Martha’s Vineyard has a variety of beach types, from boulders to gravel to soft sand.
Some of the most important beaches are called barrier beaches. • Formed by littoral currents (also called longshore currents). • Have water on both sides (pond or bay on one side, ocean on the other. • Three types: bay barriers, barrier spits, and barrier islands. Do you know the difference? • Very fragile beaches. • Always changing as the sand shifts. • Why are they called “barrier” beaches?
Barrier Beaches form saltwater ponds and bays, such as Tisbury Great Pond and Edgartown Great Pond.
WasqueA spectacular spot on the Vineyard. Norton Point and East Beach are visible in this picture. Can you name the bodies of water?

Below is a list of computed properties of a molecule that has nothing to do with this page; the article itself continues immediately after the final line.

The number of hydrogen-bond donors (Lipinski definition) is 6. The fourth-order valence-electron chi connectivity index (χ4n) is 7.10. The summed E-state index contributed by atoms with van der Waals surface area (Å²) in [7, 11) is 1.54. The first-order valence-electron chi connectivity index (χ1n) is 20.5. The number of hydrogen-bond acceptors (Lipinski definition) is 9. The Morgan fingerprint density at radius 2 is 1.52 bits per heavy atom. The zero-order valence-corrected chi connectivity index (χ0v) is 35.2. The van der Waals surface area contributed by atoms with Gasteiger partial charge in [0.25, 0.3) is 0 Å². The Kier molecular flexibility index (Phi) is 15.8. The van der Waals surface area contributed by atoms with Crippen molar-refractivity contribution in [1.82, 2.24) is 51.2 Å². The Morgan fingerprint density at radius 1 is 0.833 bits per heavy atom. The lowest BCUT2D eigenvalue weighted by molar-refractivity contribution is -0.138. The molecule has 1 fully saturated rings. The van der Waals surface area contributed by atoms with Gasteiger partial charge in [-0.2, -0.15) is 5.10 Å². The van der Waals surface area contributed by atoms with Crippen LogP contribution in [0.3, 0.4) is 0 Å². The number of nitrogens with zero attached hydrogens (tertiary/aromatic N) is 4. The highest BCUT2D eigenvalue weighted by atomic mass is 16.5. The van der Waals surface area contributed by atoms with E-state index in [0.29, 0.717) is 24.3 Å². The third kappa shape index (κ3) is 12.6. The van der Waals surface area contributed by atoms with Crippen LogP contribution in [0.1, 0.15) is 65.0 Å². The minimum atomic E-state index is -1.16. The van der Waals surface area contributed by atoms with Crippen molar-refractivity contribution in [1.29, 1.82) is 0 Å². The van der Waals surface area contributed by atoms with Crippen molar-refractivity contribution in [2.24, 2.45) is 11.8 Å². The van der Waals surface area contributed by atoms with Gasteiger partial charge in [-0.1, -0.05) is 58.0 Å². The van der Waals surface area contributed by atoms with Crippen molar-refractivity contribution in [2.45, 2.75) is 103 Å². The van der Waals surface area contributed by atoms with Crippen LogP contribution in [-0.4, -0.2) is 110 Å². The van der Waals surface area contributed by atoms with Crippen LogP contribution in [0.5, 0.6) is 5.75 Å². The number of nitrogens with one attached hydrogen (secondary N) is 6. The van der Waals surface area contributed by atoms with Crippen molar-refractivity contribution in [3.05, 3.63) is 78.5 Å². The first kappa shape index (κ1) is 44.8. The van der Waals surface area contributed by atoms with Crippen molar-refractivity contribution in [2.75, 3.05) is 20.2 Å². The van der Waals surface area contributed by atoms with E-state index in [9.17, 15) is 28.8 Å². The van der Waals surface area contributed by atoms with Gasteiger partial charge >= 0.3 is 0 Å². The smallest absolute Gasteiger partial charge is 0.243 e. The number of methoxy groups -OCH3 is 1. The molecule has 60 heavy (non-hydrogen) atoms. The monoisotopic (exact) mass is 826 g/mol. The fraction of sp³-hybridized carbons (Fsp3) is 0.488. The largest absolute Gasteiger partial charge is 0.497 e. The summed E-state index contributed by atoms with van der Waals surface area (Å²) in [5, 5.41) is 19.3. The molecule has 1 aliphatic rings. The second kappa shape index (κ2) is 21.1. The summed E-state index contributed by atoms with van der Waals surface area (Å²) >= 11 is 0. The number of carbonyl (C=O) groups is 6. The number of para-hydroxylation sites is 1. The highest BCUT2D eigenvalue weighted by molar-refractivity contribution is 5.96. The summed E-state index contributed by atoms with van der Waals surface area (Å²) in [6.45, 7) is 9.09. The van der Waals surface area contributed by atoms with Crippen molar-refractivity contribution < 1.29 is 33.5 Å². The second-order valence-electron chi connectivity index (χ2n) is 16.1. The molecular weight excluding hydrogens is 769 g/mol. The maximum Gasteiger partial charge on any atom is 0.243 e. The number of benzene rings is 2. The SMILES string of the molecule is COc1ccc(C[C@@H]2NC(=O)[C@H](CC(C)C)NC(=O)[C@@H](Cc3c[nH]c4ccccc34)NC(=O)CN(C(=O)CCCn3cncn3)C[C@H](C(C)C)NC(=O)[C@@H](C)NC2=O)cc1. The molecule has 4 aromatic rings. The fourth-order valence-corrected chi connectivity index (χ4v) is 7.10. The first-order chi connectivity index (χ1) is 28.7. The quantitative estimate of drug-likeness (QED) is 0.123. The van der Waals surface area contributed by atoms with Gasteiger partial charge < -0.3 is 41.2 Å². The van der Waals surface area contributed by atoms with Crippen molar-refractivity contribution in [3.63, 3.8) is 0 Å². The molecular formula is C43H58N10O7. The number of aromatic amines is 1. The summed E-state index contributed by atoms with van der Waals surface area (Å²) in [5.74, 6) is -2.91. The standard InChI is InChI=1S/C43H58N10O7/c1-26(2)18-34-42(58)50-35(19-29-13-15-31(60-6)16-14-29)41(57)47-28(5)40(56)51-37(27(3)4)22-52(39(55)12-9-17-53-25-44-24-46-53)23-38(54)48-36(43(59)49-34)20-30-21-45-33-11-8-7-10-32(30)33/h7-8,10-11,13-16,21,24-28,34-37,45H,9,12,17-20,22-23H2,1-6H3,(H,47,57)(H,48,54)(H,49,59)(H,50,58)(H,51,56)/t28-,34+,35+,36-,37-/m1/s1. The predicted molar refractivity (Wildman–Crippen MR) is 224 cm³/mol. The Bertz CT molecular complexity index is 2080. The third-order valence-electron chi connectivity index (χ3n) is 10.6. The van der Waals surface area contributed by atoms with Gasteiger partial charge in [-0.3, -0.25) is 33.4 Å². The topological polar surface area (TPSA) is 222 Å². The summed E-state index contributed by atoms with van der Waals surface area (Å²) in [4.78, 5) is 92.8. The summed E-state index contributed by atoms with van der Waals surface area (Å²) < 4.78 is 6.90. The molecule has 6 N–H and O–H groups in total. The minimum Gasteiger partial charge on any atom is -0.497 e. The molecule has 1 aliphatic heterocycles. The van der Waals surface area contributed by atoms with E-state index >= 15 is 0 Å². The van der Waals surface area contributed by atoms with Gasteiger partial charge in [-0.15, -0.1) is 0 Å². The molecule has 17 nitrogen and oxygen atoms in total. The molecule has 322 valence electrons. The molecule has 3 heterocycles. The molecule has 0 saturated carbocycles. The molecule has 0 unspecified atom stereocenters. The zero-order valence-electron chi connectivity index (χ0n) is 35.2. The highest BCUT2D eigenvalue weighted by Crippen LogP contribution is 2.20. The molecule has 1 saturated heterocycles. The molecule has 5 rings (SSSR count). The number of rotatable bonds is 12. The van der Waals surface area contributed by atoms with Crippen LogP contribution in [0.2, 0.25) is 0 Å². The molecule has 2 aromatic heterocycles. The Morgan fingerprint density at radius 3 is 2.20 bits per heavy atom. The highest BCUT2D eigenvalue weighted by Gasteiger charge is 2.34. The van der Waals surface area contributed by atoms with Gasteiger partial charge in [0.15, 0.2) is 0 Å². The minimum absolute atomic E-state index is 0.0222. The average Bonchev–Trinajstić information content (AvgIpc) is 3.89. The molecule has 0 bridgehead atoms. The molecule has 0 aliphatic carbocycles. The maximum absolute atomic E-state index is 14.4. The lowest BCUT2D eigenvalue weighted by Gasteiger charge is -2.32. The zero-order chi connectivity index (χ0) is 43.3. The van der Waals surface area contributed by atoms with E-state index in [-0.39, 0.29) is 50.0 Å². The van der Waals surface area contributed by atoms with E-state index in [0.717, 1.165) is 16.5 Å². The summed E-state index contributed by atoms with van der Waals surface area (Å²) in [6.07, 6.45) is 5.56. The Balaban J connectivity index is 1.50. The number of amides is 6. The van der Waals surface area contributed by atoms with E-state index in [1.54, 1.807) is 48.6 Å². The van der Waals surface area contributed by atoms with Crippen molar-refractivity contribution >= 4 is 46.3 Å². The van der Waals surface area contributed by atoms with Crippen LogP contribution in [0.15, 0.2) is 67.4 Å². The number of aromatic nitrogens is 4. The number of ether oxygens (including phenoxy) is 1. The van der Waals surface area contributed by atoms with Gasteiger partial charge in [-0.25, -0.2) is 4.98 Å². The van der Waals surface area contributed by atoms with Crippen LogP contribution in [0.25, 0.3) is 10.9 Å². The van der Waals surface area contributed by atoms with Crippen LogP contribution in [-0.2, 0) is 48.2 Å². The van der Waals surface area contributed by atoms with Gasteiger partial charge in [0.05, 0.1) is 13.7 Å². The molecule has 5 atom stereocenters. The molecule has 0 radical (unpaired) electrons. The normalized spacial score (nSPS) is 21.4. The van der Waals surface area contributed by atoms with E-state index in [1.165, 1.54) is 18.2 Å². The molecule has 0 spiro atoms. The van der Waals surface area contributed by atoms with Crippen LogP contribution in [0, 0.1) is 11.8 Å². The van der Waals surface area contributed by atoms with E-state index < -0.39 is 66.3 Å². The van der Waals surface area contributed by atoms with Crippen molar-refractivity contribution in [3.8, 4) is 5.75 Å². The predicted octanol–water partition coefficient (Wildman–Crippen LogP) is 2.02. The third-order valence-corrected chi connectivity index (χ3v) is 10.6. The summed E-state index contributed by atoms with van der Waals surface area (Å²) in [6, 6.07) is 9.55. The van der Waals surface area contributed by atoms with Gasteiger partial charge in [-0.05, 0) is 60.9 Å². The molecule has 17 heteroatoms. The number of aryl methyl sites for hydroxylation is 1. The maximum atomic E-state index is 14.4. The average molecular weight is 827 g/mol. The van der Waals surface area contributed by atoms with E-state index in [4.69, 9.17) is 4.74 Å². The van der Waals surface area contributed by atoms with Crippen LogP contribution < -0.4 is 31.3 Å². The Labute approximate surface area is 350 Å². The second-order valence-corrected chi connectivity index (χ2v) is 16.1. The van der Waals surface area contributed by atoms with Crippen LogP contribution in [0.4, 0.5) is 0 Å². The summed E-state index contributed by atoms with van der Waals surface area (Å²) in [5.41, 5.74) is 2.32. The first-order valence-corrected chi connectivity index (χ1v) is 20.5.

Another view of Wasque and East Beach.(Notice the four-wheel-drive vehicles.)
The opening at Tisbury Great Pond shows how the sand is constantly shifting. And that is why the opening periodically needs to be re-opened.
Here is the opening at James Pond in West Tisbury. It also shows how the sand can get carried into a pond through an opening.
Sand also gets carried offshore during winter storms to form sandbars. Hopefully, this sand is returned to the beach during the summer months.
Dogfish bar in Aquinnah.Famous for it’s offshore sandbars and, of course, the outstanding fishing. (Notice the thick underwater algae.)
In 2007, a powerful storm called the Patriot’s Day Storm cut right through the barrier beach known as Norton Point.
Another time, a small “cut” or breach, split through Cape Pogue and temporarily made a barrier island.
Notice how thin - and frail - the barrier beaches ofCape Pogue (Chappy) really are.
Our beaches are perhaps our most valuable, and fragile, resource. We are responsible for their welfare.